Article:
The plan suggests that the tigers' best hope is big-picture habitat protection that includes not just antipoaching efforts but also the preservation of prey species and large, unbroken tracts of tiger country.
Like many large predators, tigers do not thrive in small, fragmented "islands" of suitable habitat, even if they are protected.
But some areas of healthy tiger habitat do survive, the experts note. Several tiger populations are stable, and a few are even increasing.
Last summer a comprehensive survey reported that Siberian tiger populations were holding steady in the snowy forests of eastern Russia.
(Read " Siberian Tigers Stable, According to Landmark Survey" [June 16, 2005].)
Tigers are also doing well in the Terai Arc region of India and Nepal, a corridor of land that runs along the border between the two countries. (See map of Nepal.)
"Success in tiger conservation tracks pretty well to how we've invested," WWF's Dinerstein said.
"We know how to conserve tigers. If we stop the poaching of tigers and their prey and protect their habitat, they come roaring back. Tigers and wolves are the two large carnivores that breed faster than their prey, so you don't need generations of patience to see tigers bounce back.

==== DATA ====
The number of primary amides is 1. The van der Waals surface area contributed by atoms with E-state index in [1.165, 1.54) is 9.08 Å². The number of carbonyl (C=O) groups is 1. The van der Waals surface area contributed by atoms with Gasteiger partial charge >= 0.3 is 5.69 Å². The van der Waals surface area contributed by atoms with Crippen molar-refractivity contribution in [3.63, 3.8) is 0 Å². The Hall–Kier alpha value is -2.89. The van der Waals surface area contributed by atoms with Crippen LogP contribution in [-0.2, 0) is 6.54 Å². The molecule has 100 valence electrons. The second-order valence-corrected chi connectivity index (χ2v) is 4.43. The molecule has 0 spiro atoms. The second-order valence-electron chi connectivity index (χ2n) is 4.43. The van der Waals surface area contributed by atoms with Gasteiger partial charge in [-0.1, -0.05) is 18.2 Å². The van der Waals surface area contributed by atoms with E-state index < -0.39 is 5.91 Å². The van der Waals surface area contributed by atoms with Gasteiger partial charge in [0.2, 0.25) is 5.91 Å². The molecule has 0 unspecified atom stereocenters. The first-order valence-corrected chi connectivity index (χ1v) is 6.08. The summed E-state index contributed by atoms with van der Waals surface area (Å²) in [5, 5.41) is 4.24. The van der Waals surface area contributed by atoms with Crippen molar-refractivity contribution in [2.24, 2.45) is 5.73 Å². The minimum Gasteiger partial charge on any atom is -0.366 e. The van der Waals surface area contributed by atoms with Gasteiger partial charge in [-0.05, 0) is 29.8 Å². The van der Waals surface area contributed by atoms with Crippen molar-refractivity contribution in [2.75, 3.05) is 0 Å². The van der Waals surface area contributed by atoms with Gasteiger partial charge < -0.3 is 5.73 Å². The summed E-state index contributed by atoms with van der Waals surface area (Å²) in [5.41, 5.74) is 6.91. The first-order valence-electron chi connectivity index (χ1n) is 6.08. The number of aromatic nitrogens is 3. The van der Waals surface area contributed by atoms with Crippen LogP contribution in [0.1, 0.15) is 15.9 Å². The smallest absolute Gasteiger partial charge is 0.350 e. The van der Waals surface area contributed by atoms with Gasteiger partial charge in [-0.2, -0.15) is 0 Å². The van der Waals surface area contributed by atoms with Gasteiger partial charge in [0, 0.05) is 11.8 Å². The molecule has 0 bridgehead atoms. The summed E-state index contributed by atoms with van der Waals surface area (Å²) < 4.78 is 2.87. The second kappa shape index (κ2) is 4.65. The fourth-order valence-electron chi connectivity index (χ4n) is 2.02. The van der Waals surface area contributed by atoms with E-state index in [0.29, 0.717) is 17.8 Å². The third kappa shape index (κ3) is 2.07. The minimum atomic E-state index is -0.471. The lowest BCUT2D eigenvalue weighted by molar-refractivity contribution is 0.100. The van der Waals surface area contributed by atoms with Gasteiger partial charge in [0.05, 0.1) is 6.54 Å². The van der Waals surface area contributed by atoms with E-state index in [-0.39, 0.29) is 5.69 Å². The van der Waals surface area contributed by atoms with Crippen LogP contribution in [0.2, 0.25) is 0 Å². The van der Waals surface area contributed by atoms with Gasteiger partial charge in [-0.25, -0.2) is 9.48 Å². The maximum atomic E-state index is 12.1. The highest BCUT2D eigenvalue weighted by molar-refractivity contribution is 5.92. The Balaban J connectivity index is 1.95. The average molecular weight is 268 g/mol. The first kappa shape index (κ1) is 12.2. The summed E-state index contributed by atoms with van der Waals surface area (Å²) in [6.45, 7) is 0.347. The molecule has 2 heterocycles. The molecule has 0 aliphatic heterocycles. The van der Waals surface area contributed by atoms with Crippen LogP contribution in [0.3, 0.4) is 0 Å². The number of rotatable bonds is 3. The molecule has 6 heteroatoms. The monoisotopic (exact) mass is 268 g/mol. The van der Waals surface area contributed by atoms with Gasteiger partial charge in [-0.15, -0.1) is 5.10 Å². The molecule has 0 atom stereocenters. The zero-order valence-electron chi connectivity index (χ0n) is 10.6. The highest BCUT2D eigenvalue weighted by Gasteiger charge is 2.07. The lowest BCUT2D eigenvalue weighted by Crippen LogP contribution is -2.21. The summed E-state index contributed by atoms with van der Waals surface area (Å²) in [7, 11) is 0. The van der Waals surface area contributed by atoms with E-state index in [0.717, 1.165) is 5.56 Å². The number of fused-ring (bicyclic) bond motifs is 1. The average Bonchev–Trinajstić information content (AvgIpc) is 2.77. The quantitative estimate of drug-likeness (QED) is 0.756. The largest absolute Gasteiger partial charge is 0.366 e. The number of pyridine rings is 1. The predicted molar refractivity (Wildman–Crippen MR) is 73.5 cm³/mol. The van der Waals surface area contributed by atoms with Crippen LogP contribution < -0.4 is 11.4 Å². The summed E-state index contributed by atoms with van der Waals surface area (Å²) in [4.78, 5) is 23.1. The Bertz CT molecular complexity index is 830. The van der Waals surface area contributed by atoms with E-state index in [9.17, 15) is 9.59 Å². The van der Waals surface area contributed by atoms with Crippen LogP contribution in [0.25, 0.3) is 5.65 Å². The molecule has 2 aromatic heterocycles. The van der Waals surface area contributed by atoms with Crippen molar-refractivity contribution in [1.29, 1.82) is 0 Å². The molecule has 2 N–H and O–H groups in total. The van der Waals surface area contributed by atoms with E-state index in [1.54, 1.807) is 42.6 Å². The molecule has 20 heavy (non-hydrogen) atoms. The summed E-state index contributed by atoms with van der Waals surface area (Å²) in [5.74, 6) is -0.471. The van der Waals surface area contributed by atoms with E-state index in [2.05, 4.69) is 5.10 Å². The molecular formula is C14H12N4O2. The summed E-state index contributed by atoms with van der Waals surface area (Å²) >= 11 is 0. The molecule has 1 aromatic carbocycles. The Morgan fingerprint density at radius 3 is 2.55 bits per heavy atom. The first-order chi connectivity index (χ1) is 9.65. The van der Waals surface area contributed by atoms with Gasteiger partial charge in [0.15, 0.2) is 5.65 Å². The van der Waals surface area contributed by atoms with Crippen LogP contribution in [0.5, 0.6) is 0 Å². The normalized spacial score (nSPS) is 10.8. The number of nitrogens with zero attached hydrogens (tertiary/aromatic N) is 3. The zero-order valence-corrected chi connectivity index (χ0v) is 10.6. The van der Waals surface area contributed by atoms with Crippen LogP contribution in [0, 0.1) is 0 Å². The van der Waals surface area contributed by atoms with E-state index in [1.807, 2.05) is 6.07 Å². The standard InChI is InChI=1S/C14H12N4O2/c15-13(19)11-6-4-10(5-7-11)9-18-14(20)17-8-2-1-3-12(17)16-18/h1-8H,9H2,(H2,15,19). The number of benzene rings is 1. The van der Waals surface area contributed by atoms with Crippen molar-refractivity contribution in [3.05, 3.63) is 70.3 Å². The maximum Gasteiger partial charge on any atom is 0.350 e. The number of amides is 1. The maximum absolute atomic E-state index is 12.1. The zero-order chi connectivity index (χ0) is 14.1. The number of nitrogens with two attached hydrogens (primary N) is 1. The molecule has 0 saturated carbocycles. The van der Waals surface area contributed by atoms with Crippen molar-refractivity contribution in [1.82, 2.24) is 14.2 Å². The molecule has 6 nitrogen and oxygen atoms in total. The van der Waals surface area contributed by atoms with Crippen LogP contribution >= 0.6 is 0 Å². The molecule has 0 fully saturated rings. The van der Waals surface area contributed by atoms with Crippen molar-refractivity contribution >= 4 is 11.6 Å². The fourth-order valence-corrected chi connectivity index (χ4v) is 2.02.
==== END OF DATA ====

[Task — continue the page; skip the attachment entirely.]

"We've seen it happen almost overnight, and that gives me hope."
Tiger Habitat Hot Spots
The study's authors identified 76 prospective tiger conservation areasincluding 20 of highest prioritywhere the cats have the best chance for long-term survival.
The big cats' four greatest strongholds appear to be the Russian Far East; the Terai Arc of India and Nepal; the northern forests of Myanmar (Burma), Bhutan, and India; and the Tenasserim forests connecting Myanmar and Thailand.
Conservationists have called for an international summit on the tiger that would bring together leaders of the 13 nations where the cats live, in hopes of charting a course to safeguard the animals' future.
"We'd like to see high-level commitments from the countries that still have tigers to increase the number of parks and improve park management," said Colby Loucks, a conservation biologist with WWF.
"We'd like them to say that they think tigers are an important part of the ecosystem and [that] they are committed to having them in their countries."
In addition to international and national leadership efforts, local support is critical for the tigers' future, conservationists add.
"People that live with tigers are on the front lines of tiger conservationthose are the people that we need to recruit in order to save tigers," the Wildlife Conservation Society's Sanderson said.
"If those people want to have tigers around, then we'll have tigers around."
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